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Roula Khalaf, Editor of the FT, selects her favourite stories in this weekly newsletter.
When was the last time you thought about the computer chip in your laptop? For most people, the answer would be “never” — and they’d like to keep it that way. Like it or not, though, a spate of new chips that is about to hit the market could soon change the PC landscape.
One sign that something is stirring has been the flurry of news around CPUs — the general-purpose processors that power PCs and servers. This week, as Apple unveiled its latest high-end Macs, its new M3 chips were very much the focus.
Since beginning its move away from relying on Intel chips for its Macs three years ago, Apple’s in-house silicon designs have set new standards for performance and battery life that have put much of the PC world in the shade. Its chips are based on blueprints from Arm, the SoftBank-controlled company with designs that are the main alternative to the x86 technology used by Intel. That has thrown down a challenge to the entire PC world, which relies on the x86 chip architecture.
Last week, mobile chipmaker Qualcomm unveiled an Arm-based PC chip of its own. It is the first chip based on designs from Nuvia, a start-up founded by some of Apple’s top chip engineers that Qualcomm acquired two years ago, and a sign that a real technology race is breaking out in PC chips.
The idea of running the Windows operating system on Arm is an old chestnut in the computing world. More than a decade of effort to bring this about has produced little, making the idea easy to dismiss.
But the grandly named Snapdragon X Elite that Qualcomm showed off last week suggests it’s time to revise that view. A report that Nvidia is also working on an Arm-based PC chip has added to the growing sense of anticipation.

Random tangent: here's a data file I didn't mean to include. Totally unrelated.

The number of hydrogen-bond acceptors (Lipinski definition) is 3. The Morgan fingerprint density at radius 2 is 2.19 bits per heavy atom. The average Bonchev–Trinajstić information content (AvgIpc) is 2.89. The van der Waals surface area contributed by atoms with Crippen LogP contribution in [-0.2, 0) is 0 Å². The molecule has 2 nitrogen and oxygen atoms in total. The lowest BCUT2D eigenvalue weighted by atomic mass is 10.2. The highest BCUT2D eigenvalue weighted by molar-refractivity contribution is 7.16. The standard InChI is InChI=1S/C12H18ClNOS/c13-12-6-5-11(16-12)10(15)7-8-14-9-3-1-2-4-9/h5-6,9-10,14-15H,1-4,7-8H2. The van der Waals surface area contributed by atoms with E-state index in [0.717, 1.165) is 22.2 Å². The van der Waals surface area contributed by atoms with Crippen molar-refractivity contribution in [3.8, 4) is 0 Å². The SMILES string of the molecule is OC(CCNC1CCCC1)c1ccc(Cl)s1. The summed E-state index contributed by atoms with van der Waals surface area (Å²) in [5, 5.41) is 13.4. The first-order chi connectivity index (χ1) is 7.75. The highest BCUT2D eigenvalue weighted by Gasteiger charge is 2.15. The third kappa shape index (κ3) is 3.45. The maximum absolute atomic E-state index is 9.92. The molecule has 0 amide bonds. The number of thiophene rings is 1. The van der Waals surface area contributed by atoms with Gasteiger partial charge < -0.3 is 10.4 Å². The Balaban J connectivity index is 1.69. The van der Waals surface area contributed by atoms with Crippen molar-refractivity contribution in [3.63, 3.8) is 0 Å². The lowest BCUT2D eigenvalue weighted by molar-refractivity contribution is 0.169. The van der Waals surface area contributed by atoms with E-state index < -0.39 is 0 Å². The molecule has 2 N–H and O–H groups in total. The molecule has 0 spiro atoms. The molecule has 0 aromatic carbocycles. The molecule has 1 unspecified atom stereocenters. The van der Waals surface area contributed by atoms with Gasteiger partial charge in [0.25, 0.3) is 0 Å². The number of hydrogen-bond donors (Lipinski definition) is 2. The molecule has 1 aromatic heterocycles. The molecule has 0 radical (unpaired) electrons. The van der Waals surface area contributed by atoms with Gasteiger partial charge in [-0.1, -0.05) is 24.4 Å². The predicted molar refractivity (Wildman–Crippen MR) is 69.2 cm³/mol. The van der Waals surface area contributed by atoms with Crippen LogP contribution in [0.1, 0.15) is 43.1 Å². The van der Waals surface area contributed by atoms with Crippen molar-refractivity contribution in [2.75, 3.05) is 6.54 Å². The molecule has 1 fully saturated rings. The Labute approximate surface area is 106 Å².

Intel, which dominates the market for PC chips, is doing its best not to sound rattled by all of this. Given the high barriers to entry, it has good reason. Big investments by hardware makers and all the other companies that have prospered in the PC world have left it deeply entrenched. It has the only widely recognised consumer chip brand, making it the default choice — something that will be even more powerful when PCs powered by a bewildering array of new chips arrives on the shelves.
Perhaps most importantly, all the software written for PCs will need to be revised to work with Arm — a monumental task, given the huge range of programs
Even with these structural advantages, Intel’s manufacturing mis-steps, leaving it dependent on ageing technology, might have doomed it to irrelevance. That makes next month’s official launch of the first PC chips based on its long-delayed Intel 4 manufacturing process a key moment in the company’s attempted comeback.
All of this sets up a race in the normally staid world of personal computing, with Intel trying to pull off a rapid series of manufacturing upgrades over the next two years to get back in the lead, Apple digging in to protect the clear lead it has established with its Mac chips, and a new wave of Arm-based PCs hitting the market.
Two things are likely to determine the outcome. One is the dread that PC makers have felt at Apple’s advances. Starting in the middle of next year, with the arrival of the first PCs powered by the new Qualcomm chip, the PC companies will be hoping to show they can rival or beat Apple on sheer performance.
This is a recipe for confusion, as buyers try to pick their way through rival x86 and Arm-based computers from the same PC makers. One key question is how much the companies are prepared to spend on supporting multiple product lines and investing in marketing — and for how long.
The other force that could change the balance of power in the PC chip world is artificial intelligence. The high computing demands of AI have increased the focus on NPUs, or neural processing units, the parts of a chip which handle AI — one area in which Qualcomm’s new chip is winning accolades.
However, the AI-powered applications that would make people want to rush out and upgrade their computers do not exist yet. Services like ChatGPT run in the cloud, and though the companies behind them would no doubt love to shift some of the expensive processing demands of these services on to their users’ personal devices, it’s not yet clear how that will happen. If AI turns out to be as disruptive as many in the tech world believe, the new PC chip wars will change the computing landscape. But it is likely to be a very long campaign.